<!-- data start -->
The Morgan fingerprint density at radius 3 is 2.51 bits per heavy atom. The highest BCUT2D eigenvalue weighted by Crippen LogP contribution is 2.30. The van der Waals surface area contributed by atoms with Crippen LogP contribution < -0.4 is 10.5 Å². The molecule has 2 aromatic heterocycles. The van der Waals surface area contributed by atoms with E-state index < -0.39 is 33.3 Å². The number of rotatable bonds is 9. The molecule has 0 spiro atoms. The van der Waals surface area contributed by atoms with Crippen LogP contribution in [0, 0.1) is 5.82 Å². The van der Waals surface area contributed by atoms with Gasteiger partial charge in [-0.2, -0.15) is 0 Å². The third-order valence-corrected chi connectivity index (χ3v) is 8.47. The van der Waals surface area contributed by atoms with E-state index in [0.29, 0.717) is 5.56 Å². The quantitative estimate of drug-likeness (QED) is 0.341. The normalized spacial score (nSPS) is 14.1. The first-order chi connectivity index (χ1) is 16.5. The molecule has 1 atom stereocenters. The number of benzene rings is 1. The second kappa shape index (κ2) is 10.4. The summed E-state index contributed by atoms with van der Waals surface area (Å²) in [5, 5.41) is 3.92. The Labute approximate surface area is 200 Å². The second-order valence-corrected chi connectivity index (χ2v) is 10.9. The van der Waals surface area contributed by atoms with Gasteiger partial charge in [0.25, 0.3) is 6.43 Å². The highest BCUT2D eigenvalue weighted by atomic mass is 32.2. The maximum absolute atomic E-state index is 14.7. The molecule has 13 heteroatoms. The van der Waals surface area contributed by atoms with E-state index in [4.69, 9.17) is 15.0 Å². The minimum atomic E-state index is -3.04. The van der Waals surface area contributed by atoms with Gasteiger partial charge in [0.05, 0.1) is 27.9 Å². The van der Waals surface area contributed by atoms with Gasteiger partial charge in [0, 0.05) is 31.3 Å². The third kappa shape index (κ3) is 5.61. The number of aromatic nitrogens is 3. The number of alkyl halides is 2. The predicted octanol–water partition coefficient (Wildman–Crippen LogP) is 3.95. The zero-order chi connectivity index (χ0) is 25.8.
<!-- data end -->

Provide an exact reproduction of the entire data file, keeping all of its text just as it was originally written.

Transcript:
The Morgan fingerprint density at radius 3 is 2.51 bits per heavy atom. The highest BCUT2D eigenvalue weighted by Crippen LogP contribution is 2.30. The van der Waals surface area contributed by atoms with Crippen LogP contribution < -0.4 is 10.5 Å². The molecule has 2 aromatic heterocycles. The van der Waals surface area contributed by atoms with E-state index < -0.39 is 33.3 Å². The number of rotatable bonds is 9. The molecule has 0 spiro atoms. The van der Waals surface area contributed by atoms with Crippen LogP contribution in [0, 0.1) is 5.82 Å². The van der Waals surface area contributed by atoms with Gasteiger partial charge in [-0.2, -0.15) is 0 Å². The third-order valence-corrected chi connectivity index (χ3v) is 8.47. The van der Waals surface area contributed by atoms with E-state index in [0.29, 0.717) is 5.56 Å². The quantitative estimate of drug-likeness (QED) is 0.341. The normalized spacial score (nSPS) is 14.1. The first-order chi connectivity index (χ1) is 16.5. The molecule has 1 atom stereocenters. The number of benzene rings is 1. The second kappa shape index (κ2) is 10.4. The summed E-state index contributed by atoms with van der Waals surface area (Å²) in [5, 5.41) is 3.92. The Labute approximate surface area is 200 Å². The second-order valence-corrected chi connectivity index (χ2v) is 10.9. The van der Waals surface area contributed by atoms with Gasteiger partial charge in [0.25, 0.3) is 6.43 Å². The highest BCUT2D eigenvalue weighted by atomic mass is 32.2. The maximum absolute atomic E-state index is 14.7. The molecule has 13 heteroatoms. The van der Waals surface area contributed by atoms with E-state index in [4.69, 9.17) is 15.0 Å². The minimum atomic E-state index is -3.04. The van der Waals surface area contributed by atoms with Gasteiger partial charge in [0.05, 0.1) is 27.9 Å². The van der Waals surface area contributed by atoms with Gasteiger partial charge in [0, 0.05) is 31.3 Å². The third kappa shape index (κ3) is 5.61. The number of aromatic nitrogens is 3. The number of alkyl halides is 2. The predicted octanol–water partition coefficient (Wildman–Crippen LogP) is 3.95. The zero-order chi connectivity index (χ0) is 25.8.